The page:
HEALTH DEPT.: The city's Health Department will administer a $760,000 grant from the state to create the Reproductive Health Improvement Collaborative, in conjunction with University Hospital’s Center for Women’s Health. The new initiative will try to lessen health disparities in 19 area zip codes — mostly low-income areas — that have high Infant Mortality Rates. The grant was the largest given to Ohio's 88 counties. Locally, the death rate for babies is 6.4 per 1,000 live births, but in the 19 zip code areas the rate is 10 per 1,000 or higher. The initiative's goal is to provide 600 men and about 6,000 women with comprehensive reproductive health and wellness services including HIV testing, screening for cancers and mental health illnesses and counseling and education regarding reproductive health. Also, a network of providers will be established to coordinate care of pre-conception, prenatal, postpartum and inter-conception for mothers citywide.
CINCINNATI: It's not always a good thing to make a Top 10 list. Case in point: The Queen City recently ranked seventh on the list of U.S. cities with the highest poverty rate. According to data compiled from the 2010 U.S. Census, 30.6 percent of Cincinnati's population is living in poverty. That means more than 86,300 people qualify as poor in the urban area, a staggering statistic that is unacceptable.
Cleveland fared worse on the list, placing third among cities with more than 200,000 people. In that locale, 34 percent of residents live in poverty. Topping the list was Detroit, which has 37.6 percent below the poverty line. The Census released the data as part of its annual American Community Survey, which provides updated snapshots of communities so they can plan investments and services. Also, information from the survey generates data that helps determine how more than $400 billion in federal and state funds are distributed each year.
CINCY PAC: The local political action committee that's designed to represent the interests of young professionals saw a board member quit over how the PAC's endorsements were selected. In her resignation letter to other members, Board Member Aja Roberto wrote, “The originally agreed upon process in which dues paying members like you had a 100 percent say in the PACs endorsement eroded, thanks to petty partisan politicking by several board members, many of whom have pledged their support to specific candidates.” Instead, members' votes accounted only for 45 percent of each candidate's score, with 35 percent based on a questionnaire and 20 percent based on the board's preferences. The board responded by stating it's used a weighted scoring process since 2009, and does so “as a safeguard to ensure the process cannot be manipulated by an organized effort.” Maybe so, but was the process clearly spelled out to the rank-and-file beforehand? Regardless, the process smells bad.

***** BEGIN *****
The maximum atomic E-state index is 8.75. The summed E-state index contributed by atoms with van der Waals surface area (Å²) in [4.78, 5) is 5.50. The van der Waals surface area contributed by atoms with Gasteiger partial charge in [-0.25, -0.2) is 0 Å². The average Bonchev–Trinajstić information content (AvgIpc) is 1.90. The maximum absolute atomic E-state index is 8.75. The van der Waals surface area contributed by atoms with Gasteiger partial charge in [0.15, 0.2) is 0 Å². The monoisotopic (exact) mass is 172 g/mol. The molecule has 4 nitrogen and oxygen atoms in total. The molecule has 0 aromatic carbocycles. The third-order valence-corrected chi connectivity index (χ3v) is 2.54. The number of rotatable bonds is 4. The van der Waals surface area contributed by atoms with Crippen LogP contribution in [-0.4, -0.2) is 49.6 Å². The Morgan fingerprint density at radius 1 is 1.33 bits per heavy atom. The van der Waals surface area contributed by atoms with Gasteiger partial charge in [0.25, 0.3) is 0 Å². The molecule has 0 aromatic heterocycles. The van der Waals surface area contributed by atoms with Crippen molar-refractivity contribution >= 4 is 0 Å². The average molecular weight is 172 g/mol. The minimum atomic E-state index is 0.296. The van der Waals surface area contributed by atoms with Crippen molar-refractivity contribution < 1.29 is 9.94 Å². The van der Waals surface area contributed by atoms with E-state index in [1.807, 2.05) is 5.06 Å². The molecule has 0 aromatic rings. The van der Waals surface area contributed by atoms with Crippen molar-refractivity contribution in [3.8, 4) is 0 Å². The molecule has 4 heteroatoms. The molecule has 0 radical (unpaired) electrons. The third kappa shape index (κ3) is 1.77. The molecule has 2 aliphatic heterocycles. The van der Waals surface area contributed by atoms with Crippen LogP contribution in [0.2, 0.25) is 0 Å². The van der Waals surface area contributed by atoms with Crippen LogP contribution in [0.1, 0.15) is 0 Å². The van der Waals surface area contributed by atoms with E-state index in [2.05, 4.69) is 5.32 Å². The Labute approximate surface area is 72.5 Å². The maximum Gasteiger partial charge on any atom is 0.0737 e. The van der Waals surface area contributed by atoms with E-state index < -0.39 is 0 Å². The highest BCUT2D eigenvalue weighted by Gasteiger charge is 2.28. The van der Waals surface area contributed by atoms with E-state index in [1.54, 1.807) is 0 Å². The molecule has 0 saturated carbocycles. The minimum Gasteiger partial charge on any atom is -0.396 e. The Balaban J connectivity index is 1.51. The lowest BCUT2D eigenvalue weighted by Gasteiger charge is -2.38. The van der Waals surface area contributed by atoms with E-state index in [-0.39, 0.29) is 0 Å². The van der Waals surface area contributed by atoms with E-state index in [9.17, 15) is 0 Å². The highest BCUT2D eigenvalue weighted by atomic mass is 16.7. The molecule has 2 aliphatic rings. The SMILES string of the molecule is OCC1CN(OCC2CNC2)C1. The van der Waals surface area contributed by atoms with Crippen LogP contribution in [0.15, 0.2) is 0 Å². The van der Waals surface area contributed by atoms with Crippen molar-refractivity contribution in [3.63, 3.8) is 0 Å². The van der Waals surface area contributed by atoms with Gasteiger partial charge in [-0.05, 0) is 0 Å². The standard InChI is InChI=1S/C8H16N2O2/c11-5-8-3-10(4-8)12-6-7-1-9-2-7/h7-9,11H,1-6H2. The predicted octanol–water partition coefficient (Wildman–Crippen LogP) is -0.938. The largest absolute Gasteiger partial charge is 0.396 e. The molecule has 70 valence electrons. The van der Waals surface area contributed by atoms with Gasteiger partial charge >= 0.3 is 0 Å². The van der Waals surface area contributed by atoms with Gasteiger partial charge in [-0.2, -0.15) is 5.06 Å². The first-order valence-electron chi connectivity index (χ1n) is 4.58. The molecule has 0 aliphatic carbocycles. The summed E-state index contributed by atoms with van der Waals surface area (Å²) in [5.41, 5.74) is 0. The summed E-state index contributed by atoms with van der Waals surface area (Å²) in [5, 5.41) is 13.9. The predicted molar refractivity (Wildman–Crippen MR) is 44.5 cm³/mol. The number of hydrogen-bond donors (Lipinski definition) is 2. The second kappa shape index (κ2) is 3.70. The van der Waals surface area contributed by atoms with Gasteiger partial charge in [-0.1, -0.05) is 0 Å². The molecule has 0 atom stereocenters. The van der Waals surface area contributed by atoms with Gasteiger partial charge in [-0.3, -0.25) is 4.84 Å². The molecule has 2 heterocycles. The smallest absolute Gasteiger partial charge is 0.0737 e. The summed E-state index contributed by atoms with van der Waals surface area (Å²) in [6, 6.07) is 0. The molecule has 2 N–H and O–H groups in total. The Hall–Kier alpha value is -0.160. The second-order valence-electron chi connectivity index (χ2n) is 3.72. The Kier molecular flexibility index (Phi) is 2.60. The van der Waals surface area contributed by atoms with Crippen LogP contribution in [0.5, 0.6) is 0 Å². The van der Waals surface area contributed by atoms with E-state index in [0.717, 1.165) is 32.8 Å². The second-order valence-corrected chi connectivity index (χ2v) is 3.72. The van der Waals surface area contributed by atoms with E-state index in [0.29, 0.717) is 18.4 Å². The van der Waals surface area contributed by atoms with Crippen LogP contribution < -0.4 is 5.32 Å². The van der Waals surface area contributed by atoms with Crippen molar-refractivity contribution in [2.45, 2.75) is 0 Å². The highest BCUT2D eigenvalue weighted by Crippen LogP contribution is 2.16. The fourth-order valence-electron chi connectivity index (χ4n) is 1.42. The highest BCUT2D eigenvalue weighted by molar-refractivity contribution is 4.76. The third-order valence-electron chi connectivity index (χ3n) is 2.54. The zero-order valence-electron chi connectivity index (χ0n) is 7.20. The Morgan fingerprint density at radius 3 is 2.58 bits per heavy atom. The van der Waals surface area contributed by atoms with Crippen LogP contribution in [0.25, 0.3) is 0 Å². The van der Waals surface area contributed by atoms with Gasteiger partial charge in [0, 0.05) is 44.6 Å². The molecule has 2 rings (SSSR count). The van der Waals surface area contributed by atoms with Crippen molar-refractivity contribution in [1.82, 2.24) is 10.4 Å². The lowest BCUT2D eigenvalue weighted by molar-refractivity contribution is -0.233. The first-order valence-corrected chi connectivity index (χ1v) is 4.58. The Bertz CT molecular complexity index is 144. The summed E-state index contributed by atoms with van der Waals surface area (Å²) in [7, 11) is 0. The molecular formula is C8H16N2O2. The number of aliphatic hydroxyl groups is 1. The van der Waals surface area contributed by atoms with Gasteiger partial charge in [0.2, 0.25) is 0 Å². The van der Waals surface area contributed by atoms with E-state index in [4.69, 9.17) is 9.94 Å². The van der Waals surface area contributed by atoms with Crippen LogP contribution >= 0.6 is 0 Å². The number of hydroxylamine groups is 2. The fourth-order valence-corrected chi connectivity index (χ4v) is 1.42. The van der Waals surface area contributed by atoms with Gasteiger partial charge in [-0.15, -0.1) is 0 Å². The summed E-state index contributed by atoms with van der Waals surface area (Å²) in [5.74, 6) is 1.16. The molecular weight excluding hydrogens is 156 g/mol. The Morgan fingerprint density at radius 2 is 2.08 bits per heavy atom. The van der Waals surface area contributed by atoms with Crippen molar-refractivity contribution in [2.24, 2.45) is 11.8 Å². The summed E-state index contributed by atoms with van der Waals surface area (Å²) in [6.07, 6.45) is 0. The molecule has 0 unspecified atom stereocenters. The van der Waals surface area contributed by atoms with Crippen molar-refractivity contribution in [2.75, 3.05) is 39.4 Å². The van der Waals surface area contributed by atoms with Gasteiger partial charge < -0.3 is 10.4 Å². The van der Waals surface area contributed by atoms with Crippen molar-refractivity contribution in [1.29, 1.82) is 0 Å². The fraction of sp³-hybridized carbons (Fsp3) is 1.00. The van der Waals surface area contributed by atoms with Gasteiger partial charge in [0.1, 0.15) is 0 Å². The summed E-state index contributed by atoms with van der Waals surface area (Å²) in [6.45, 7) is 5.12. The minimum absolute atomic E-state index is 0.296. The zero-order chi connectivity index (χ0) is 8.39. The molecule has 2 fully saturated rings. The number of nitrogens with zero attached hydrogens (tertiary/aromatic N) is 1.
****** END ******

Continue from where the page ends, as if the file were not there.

CINCINNATI BELL: In a major blow to the telephone and Internet service provider, a federal judge ruled Sept. 20 that a lawsuit filed by an Illinois-based pension fund can proceed to trial. The suit alleges the company's board of directors improperly approved more than $8 million in bonuses and other payments to top executives at a time when its net income dropped by $61 million. Among those getting the extra pay were CEO Jack Cassiday, who got a $4 million bonus on top of his $4.5 million salary. Overall, the pay raises ranged from 54 percent to 80 percent for executives, court documents indicate. Although shareholders had voted against giving the bonuses, the board granted them anyhow. Judge Timothy Black said there is “a plausible claim” that the bonuses “violated Cincinnati Bell’s pay-for-performance compensation policy.” This is a message we hope the firm is receiving loud and clear.